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February 2024

Three gene variants have been identified that may be contributing to the susceptibility of people of African ancestry to develop glaucoma.

An African woman having her eyes examined by an optometrist

People of African ancestry are five times as likely as others to develop glaucoma and up to 15 times as likely to be blinded by the condition, but most research has used data from people of European ancestry.

A study by researchers from Perelman School of Medicine at the University of Pennsylvania, published in Cell, 1 has identified two genetic variants correlated with primary open-angle glaucoma. These are “likely causal” of glaucoma, the study authors said.

A third variant was also identified. This was associated with cup-to-disc ratio, a measure of glaucoma severity.

The “mega-analysis” involved more than 11,200 people of African ancestry. According to a media release issued by Penn Medicine,2 only 2% of all genome-wide association studies have been conducted in individuals with ancestry tied to Africa.

Most previously associated genetic variants identified in other ancestral populations did not replicate in these African ancestry subjects.

“Our work is an important step toward defining subgroups of glaucoma, providing the capability for early screening, and discovering targetable pathways for personalised therapeutic interventions,” said study author Rebecca Salowe, from the Penn Center for Genetics of Complex Disease.

“This work highlights the essential role of diversity in genetic research,” first author Dr Shefali Setia Verma said. “Without our focus on this specific ancestry group, these unique and critical insights might have remained lost, and we would not have been able to substantially enhance our understanding of the genetics behind primary open-angle glaucoma in this overaffected population.”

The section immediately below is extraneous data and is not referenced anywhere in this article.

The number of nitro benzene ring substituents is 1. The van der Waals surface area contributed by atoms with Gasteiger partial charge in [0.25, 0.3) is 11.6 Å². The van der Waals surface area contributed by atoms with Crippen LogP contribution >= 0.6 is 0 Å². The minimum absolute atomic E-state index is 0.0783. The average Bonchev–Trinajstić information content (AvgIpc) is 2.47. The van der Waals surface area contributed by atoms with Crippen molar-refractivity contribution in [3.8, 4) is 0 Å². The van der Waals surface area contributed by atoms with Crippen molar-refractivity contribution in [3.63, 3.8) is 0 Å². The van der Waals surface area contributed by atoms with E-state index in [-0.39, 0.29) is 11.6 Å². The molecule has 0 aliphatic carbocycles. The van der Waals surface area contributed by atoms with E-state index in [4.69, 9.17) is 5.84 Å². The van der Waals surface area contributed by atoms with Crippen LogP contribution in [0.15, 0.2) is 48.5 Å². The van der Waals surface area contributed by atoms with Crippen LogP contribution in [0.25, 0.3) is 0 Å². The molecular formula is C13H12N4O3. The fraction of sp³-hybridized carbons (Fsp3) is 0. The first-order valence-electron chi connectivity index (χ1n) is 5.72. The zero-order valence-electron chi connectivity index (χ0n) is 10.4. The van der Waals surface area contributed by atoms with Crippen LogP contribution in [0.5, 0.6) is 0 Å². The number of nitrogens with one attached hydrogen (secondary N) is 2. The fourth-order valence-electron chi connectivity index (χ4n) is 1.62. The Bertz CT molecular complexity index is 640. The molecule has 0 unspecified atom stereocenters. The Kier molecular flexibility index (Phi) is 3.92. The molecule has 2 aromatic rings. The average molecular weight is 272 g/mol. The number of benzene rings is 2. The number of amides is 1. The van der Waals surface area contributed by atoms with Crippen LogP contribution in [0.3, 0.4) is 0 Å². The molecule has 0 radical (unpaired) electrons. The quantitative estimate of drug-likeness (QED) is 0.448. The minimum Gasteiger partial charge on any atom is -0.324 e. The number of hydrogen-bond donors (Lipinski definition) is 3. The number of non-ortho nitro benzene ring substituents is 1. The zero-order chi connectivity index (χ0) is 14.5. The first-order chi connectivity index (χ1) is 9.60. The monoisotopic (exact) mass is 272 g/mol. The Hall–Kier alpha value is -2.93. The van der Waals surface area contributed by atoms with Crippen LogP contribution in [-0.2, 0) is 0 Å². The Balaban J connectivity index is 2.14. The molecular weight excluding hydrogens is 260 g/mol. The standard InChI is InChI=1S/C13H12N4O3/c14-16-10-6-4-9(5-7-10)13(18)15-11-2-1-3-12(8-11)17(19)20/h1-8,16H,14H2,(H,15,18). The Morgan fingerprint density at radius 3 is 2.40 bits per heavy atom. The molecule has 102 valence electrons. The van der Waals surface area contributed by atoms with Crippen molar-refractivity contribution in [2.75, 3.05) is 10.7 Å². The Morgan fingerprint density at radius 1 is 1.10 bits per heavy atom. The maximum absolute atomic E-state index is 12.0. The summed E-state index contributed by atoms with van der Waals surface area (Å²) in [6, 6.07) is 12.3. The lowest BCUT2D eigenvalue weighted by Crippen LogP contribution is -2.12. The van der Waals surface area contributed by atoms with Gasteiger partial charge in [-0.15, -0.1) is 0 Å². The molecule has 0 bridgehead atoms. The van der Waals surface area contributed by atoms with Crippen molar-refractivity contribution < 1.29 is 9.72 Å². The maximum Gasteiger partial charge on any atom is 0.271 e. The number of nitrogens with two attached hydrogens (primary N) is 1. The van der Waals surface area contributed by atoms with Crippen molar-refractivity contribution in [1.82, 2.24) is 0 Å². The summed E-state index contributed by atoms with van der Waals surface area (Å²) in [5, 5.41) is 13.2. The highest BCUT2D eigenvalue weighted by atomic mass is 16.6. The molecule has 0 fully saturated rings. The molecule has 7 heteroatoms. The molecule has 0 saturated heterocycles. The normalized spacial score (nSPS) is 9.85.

A particular advantage that the researchers had in this study was the ability to validate their results in the Penn Medicine BioBank, an in-house repository of genetic information linked to health records. It features a particularly diverse collection of genetic material. Without that resource, it would have been “much more difficult to produce such strong work”, the authors said.

With the variants the researchers identified, a polygenic risk score – a measure of disease risk due to an individual’s genes – was developed that outperformed a similar risk score generated with information from an analysis of individuals of European ancestry.

Having this improved risk score in hand could help patients make decisions about screening and treatment for glaucoma before it becomes a blinding illness.

“We are sharing our genetic database with other researchers… that are studying diseases that over-affect African-ancestry populations,” senior author Professor Joan O’Brien said. “These collaborations are resulting in much more research on the health of an historically understudied population.”

Prof O’Brien, a professor of Ophthalmology and director of the Penn Center for Genetics of Complex Disease, also explained her team is currently doing research to discover how exactly these genes contribute to glaucoma disease risk and severity.

With this new knowledge of the variants, the researchers hope to influence clinical approaches to glaucoma in this population and work toward reversing inequities that have persisted for many years.


  1. Verma, S.S., Gudiseva, H.V., O’Brien, J.M. et al., (2024) A multi-cohort genome-wide association study in African ancestry individuals reveals risk loci for primary open-angle glaucoma, Cell 187(2), 464–480. DOI:   

  2. Penn Medicine, Mega-analysis identifies gene variants associated with glaucoma in people of African ancestry (news release, 18 Jan 2024), available at: [accessed 19 Jan 2024].   

This article has been republished courtesy of Mivision.